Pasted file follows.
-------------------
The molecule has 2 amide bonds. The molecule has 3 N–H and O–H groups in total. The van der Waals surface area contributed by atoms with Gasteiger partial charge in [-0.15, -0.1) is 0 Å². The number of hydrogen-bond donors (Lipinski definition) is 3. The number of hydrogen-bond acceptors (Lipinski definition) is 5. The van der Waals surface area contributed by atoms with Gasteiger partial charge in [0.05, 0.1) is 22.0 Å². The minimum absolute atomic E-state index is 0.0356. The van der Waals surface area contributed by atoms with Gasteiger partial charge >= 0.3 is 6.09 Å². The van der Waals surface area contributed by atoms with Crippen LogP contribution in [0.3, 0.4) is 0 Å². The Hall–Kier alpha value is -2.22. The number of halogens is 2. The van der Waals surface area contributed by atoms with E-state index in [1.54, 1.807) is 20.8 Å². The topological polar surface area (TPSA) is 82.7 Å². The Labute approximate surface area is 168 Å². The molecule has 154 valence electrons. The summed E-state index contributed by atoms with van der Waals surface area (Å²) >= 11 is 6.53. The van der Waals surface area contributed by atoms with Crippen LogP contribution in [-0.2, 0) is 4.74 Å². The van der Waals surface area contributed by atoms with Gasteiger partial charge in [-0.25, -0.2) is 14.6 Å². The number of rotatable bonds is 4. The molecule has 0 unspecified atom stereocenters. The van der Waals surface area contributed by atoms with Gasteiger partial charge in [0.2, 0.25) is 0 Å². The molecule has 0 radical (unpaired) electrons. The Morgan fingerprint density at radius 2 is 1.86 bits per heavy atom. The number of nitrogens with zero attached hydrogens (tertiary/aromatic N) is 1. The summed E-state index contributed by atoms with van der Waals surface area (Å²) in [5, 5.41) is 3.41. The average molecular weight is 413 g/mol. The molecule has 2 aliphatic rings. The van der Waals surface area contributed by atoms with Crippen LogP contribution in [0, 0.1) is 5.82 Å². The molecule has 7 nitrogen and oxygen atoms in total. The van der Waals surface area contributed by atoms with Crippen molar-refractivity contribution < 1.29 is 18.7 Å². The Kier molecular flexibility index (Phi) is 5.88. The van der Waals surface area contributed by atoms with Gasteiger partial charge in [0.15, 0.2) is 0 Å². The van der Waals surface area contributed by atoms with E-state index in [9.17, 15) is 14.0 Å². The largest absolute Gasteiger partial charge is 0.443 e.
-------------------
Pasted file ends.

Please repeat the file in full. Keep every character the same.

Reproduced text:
The molecule has 2 amide bonds. The molecule has 3 N–H and O–H groups in total. The van der Waals surface area contributed by atoms with Gasteiger partial charge in [-0.15, -0.1) is 0 Å². The number of hydrogen-bond donors (Lipinski definition) is 3. The number of hydrogen-bond acceptors (Lipinski definition) is 5. The van der Waals surface area contributed by atoms with Gasteiger partial charge in [0.05, 0.1) is 22.0 Å². The minimum absolute atomic E-state index is 0.0356. The van der Waals surface area contributed by atoms with Gasteiger partial charge >= 0.3 is 6.09 Å². The van der Waals surface area contributed by atoms with Crippen LogP contribution in [0.3, 0.4) is 0 Å². The Hall–Kier alpha value is -2.22. The number of halogens is 2. The van der Waals surface area contributed by atoms with E-state index in [1.54, 1.807) is 20.8 Å². The topological polar surface area (TPSA) is 82.7 Å². The Labute approximate surface area is 168 Å². The molecule has 154 valence electrons. The summed E-state index contributed by atoms with van der Waals surface area (Å²) >= 11 is 6.53. The van der Waals surface area contributed by atoms with Crippen LogP contribution in [-0.2, 0) is 4.74 Å². The van der Waals surface area contributed by atoms with Gasteiger partial charge in [-0.25, -0.2) is 14.6 Å². The number of rotatable bonds is 4. The molecule has 0 unspecified atom stereocenters. The van der Waals surface area contributed by atoms with Gasteiger partial charge in [0.2, 0.25) is 0 Å². The molecule has 0 radical (unpaired) electrons. The Morgan fingerprint density at radius 2 is 1.86 bits per heavy atom. The number of nitrogens with zero attached hydrogens (tertiary/aromatic N) is 1. The summed E-state index contributed by atoms with van der Waals surface area (Å²) in [5, 5.41) is 3.41. The average molecular weight is 413 g/mol. The molecule has 2 aliphatic rings. The van der Waals surface area contributed by atoms with Crippen LogP contribution in [0, 0.1) is 5.82 Å². The molecule has 7 nitrogen and oxygen atoms in total. The van der Waals surface area contributed by atoms with Crippen molar-refractivity contribution < 1.29 is 18.7 Å². The Kier molecular flexibility index (Phi) is 5.88. The van der Waals surface area contributed by atoms with Gasteiger partial charge in [0.15, 0.2) is 0 Å². The van der Waals surface area contributed by atoms with E-state index in [9.17, 15) is 14.0 Å². The largest absolute Gasteiger partial charge is 0.443 e.